We are glad to present the five best posters submitted to our poster contest targeting the UNGASS on drugs this year!
We received many submissions to the "Let's Get Real About Drugs" poster contest launched by Drugreporter in February. Some of them were really good at highlighting the wrong approach manifested in the global war on drugs – others unfortunately missed the point, and featured anti-drug messages instead. The Drugreporter staff selected five posters which we found the best in terms of originality, creativity, appeal to a world-wide audience, and clear messaging. Then we asked a few international drug policy reform activists to help us select the best three.
We are especially delighted that all these five posters were produced by young artists from different parts of the world – please have a look at the posters with the short intro sent by the authors!
1. The Winner of the Contest: "A Useless War" by Flavio Velluti, Uruguay
"Prohibitionism is failing, leaving nothing but damage and waste of resources. This allegorical illustration explains the simplistic and ridiculous character of the prohibitionist system. Aiming for a critical view, an almost childlike drawing emphasises the simplicity of the system and ridicules its methods, represented by the monotonous and far-reaching arms. The current situation does not allow society to continue on this path, and requires the regulation of the market as an alternative to defeated prohibition."
2. Second Prize: "Grasp this!" by Meaghan Li, New Zealand
"Drug reform is being negotiated by governmental bodies and behind close doors, but true social reform is born from the hearts and minds of members of the public. We are long overdue for a shift in how we perceive drug use and addiction. Decades of misinformation, stigma, taboo, and prejudice have led us to this point. Change lies in compassion, and in our willingness to view problematic drug users as fellow human beings deserving of support, dignity, and empathy."
3. Third Prize: "See the Whole Person", a collaboration of Mon San Sebastian and Anton de Vera from NoBox Philippines
"People who use drugs are exactly that: people. People who swim, who create art, who love their children, who teach, who sing — who live whole, colorful lives. In each one of us is a desire to turn who we want to be into who we can be. When we look through a lens that shows the whole person, we create a world where each of us thrives. And who doesn't want that?"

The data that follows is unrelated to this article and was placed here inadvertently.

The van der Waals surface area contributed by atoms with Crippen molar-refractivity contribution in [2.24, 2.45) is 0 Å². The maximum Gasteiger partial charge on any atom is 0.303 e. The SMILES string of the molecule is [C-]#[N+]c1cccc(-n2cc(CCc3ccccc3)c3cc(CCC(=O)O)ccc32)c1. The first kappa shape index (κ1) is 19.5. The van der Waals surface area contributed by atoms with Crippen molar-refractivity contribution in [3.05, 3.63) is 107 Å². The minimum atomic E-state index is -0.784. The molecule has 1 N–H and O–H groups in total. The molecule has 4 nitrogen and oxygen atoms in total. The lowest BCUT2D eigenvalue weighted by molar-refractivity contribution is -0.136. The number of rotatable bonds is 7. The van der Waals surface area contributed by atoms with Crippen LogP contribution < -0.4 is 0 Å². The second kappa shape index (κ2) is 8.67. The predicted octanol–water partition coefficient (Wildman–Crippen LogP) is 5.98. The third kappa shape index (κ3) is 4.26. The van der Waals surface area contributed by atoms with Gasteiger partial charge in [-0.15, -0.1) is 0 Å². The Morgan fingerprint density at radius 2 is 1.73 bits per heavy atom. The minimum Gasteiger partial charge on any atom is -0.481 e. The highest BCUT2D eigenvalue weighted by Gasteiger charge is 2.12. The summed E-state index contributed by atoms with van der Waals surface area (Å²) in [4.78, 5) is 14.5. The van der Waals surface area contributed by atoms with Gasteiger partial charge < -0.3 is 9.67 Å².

4. "Breaking Down the Double Standards: Aren't We All Drug Users After All?", by Nuno Pinto, Anca Dima and Clara Abdullah, Portugal
"This poster is the result of an artistic collaboration between Anca Dima (illustration) and Nuno Pinto (graphic design), based on a concept by the team of IN-Mouraria, a harm-reduction centre for people who use drugs in Lisbon, Portugal. The main idea of the poster is that the stigma associated with illicit drug use is far more prominent than in the case of other legal substances. Demonising illicit drugs also puts an obstacle in the way of seeking treatment, for fear of societal judgement and being labeled as junkies. This comes in the context of a more political discussion on the importance of regulating drug markets, emphasising that: a) most uses of substances are not problematic; b) prohibition has not reduced the prevalence of drug use; c) regulation of drugs would allow for the monitoring of quality, and for safer use, as in the case of tobacco, alcohol or pharmaceutical products."
5. "The War on Us", by Laura Krasovitzky, Mexico
"As one of the areas most affected by the drug war, Latin America offers front-row seats to the devastating effects of prohibition. After more than 40 years of failed policies and militarisation, the blatant truth is that drugs are not the enemy. This is not a war on drugs. It is a war on people and the environment. It is a war on all of us."
We will be exhibiting these posters at two sites in New York City during the UNGASS:
Museum of Drug Policy at UNGASS (245 Park Avenue (corner of Park & E 47th St., April 19-21, 2016; open 10:00 AM to 10:00 PM).
Youth Demonstration and Art Installation organised by the Students for Sensible Drug Policy in New York (Dag Hammarskjold Plaza, E 47th St, New York, NY 10017 on the 18th of April, from 3:30 to 6 PM).
Please help us and the artists to distribute these posters widely! If you would like to print and exhibit these posters, please email us at rightsreporter(at)rightsreporter.net!
Posted by Peter Sarosi